GOP sees hope in 2 Minn. seats

Door opens af­ter Dem in­cum­bents de­cide not to run

USA TODAY US Edition - - NEWS - Nora G. Her­tel and El­iza Collins Con­tribut­ing: Deb­o­rah Barfield Berry and Ni­cole Gau­di­ano in Wash­ing­ton, D.C.

DULUTH, Minn. – Repub­li­cans are de­fend­ing dozens of con­gres­sional seats across the coun­try in dis­tricts vul­ner­a­ble to a Demo­cratic wave, but there are a few Demo­cratic-held House seats where the GOP might turn the tide. Two of the big­gest pickup op­por­tu­ni­ties sit in Min­nesota, deep in Trump coun­try.

Democrats, who need 23 seats to take back the House, have been helped this year by a light­ning-rod pres­i­dent, GOP re­tire­ments and a revved-up base, so Repub­li­cans are work­ing hard to grab Min­nesota’s Con­gres­sional Dis­tricts 1 and 8.

Pres­i­dent Don­ald Trump cap­tured both of the mostly white, ru­ral dis­tricts in 2016 – District 1 by 15 per­cent­age points and District 8 by 16. Then Repub­li­cans got lucky when both Demo­cratic in­cum­bents de­cided not to run: Rep. Tim Walz in the 1st and Rep. Rick Nolan in the 8th. (In Min­nesota, the Democrats are the Demo­cratic-Farmer-La­bor (DFL) Party.)

Steven Schier, pro­fes­sor of po­lit­i­cal sci­ence at Carleton Col­lege, put the odds of the GOP win­ning the seats at

“50-50” in each district. Na­tional Repub­li­cans have de­ployed their best sur­ro­gate – the pres­i­dent – to fire up the base in District 8, while out­side groups are pour­ing money into the state.

A su­per-PAC aligned with House Speaker Paul Ryan, R-Wis., re­served roughly $8 mil­lion in lo­cal ads, with al­most $4 mil­lion of that go­ing to bol­ster

8th District Repub­li­can Pete Stauber’s can­di­dacy, ac­cord­ing to a doc­u­ment ob­tained by USA TO­DAY.

Court­ney Alexan­der, a spokes­woman for the Con­gres­sional Lead­er­ship Fund, called the Min­nesota seats “prime pickup op­por­tu­ni­ties” and said the early in­vest­ment in Min­nesota 8 shows “Repub­li­cans are se­ri­ous and play­ing ag- gres­sively.” The group also opened a field of­fice in the district.

“This is Trump coun­try,” said Brian O. Walsh, pres­i­dent of the Trump-aligned su­per-PAC Amer­ica First Ac­tion. Walsh’s group an­nounced plans for more than $3 mil­lion in spend­ing be­tween the two races, al­most a quar­ter of the over­all midterm spend­ing it an­nounced this sum­mer.

But Repub­li­cans on the ground aren’t tak­ing rosy fore­casts for granted.

If they don’t ham­mer their vot­ers to turn out for the elec­tion, the seats could stay blue.

Democrats have seen record pri­mary turnout across the coun­try, and more DFL than GOP vot­ers showed up for the pri­maries in both District 1 and 8.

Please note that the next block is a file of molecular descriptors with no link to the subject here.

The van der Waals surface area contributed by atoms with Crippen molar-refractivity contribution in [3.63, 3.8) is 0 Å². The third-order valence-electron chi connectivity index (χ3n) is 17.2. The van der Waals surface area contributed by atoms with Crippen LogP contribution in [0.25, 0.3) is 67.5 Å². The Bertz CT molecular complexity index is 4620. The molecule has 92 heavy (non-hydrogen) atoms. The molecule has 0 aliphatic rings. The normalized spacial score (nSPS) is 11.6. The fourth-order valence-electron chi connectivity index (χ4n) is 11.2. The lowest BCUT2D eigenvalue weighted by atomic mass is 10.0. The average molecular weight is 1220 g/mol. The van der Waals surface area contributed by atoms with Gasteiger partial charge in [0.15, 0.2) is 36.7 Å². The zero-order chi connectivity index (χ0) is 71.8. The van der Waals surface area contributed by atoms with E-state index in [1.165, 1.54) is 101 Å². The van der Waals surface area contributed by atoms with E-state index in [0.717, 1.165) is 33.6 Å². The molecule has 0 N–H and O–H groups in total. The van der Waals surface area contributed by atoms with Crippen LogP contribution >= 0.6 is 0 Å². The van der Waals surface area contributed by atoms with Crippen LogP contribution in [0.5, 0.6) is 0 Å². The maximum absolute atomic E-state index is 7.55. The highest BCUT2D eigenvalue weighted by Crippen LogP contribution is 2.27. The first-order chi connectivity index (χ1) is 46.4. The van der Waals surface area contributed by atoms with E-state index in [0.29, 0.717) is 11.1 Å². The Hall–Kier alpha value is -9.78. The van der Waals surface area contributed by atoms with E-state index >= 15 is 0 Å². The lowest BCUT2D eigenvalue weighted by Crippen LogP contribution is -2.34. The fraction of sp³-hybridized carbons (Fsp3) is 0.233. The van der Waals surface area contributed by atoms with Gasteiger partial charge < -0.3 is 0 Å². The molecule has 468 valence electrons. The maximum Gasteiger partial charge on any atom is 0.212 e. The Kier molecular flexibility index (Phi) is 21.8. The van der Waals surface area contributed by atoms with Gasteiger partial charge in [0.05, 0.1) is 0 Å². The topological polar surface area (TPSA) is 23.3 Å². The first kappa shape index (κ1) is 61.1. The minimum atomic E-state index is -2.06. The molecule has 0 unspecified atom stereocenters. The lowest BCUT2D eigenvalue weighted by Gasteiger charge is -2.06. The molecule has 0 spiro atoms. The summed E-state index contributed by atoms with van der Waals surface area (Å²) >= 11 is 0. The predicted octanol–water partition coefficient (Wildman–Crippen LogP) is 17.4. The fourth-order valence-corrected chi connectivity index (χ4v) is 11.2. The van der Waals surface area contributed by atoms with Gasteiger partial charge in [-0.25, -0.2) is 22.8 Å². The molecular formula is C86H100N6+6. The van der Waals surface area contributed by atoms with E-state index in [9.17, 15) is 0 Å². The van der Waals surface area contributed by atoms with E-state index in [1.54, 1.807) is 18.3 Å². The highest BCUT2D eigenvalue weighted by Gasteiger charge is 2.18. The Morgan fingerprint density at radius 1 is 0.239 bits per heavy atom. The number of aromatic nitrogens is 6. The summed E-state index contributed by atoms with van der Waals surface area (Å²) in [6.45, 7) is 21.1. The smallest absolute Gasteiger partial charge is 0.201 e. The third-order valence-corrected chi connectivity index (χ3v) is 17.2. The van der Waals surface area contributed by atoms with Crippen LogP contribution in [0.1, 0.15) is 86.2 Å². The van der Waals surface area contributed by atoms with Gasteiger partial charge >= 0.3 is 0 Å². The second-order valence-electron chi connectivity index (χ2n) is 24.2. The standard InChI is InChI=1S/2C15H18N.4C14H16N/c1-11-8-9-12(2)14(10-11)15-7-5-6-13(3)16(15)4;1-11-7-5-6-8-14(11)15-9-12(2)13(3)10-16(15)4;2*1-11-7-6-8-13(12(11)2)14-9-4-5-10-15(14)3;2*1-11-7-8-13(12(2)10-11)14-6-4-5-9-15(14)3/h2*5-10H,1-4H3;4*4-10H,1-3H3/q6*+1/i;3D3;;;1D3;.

“If we just did noth­ing, they’re go­ing to win. We have to get back out and work harder,” GOP lieu­tenant gov­er­nor can­di­date Donna Bergstrom told about 15 GOP vol­un­teers at the Duluth “Vic­tory Cen­ter” dur­ing a mid-Au­gust evening phone bank.

The next morn­ing, a group of Bull­dog Repub­li­cans from the Univer­sity of Min­nesota Duluth knocked on doors with a USA TO­DAY re­porter in tow.

“I think I turned a guy into a Stauber voter,” said Phil Stalpes, a 19-year-old can­vasser.

District 8, com­pris­ing the north­east cor­ner of the state, has long been a Demo­cratic strong­hold. It con­tains large swaths of na­tional and state for­est and iron ore de­posits known as the Iron Range.

Repub­li­can Stauber be­lieves a con­tro­ver­sial cop­per mine will be a ma­jor boon for the district.

“I have a burn­ing de­sire to serve and make sure that ru­ral Amer­ica mat­ters and the voices of Min­nesota’s 8th District mat­ter,” Stauber told USA TO­DAY. Within the district, he said, “the silent ma­jor­ity is stand­ing up.”

Demo­crat Joe Radi­novich served in the Min­nesota House and worked for Nolan, who en­cour­aged him to run. The race “will come down to who peo­ple be­lieve is on their side,” Radi­novich said. He de­scribes him­self as a cham­pion of the work­ing and mid­dle class.

“I think (the seat) may switch now that Nolan is out,” said small-busi­ness owner Don Lar­son, 67, a GOP-lean­ing in­de­pen­dent from the south­ern part of the district.

“I be­lieve it’s be­com­ing more Repub­li­can than it was,” he added, cit­ing the de­cline of mines that em­ployed union Democrats.

Mean­while, In­de­pen­dence can­di­date Ray “Skip” Sand­man, a tribal el­der in the Fond du Lac band of Ojibwe, earned 4 per­cent of the vote in the 2014 con­gres­sional race and could draw an­ti­cop­per-min­ing votes from the left.

Down in south­ern Min­nesota, agri­cul­ture dom­i­nates across District 1, which stretches from South Dakota on one side to Wis­con­sin, with Iowa be­low.

For­mer Obama ad­min­is­tra­tion of­fi­cial and Iraq War vet­eran Dan Fee­han is try­ing to keep the district in Demo­cratic hands.

But Repub­li­can Jim Hage­dorn, a for­mer Trea­sury of­fi­cial who is mak­ing his fourth bid for the seat – he didn’t get the party en­dorse­ment in 2010 and ran un­suc­cess­fully against Walz in 2014 and

2016 – hopes he can fi­nally win against a dif­fer­ent op­po­nent. He came within

1 per­cent­age point of beat­ing Walz in


Democrats say Repub­li­cans are get­ting ahead of them­selves.

“Peo­ple are en­gaged. Peo­ple are hun­gry for some­thing vi­sion­ary and hope­ful,” said state Rep. Liz Ol­son, a Demo­crat in Duluth.

Rachel Ir­win, spokes­woman for the Demo­cratic Cam­paign Con­gres­sional Com­mit­tee, said Repub­li­cans are “paint­ing a rosier pic­ture than the re­al­ity of what’s hap­pen­ing on the ground with Democrats re­cruit­ing in­cred­i­bly strong can­di­dates and en­ergy and en­thu­si­asm head­ing into Novem­ber.”


Repub­li­can vol­un­teer Deb­o­rah Jack­son makes calls for the pri­mary elec­tion from the GOP of­fice in Duluth, Minn., on Aug. 22.

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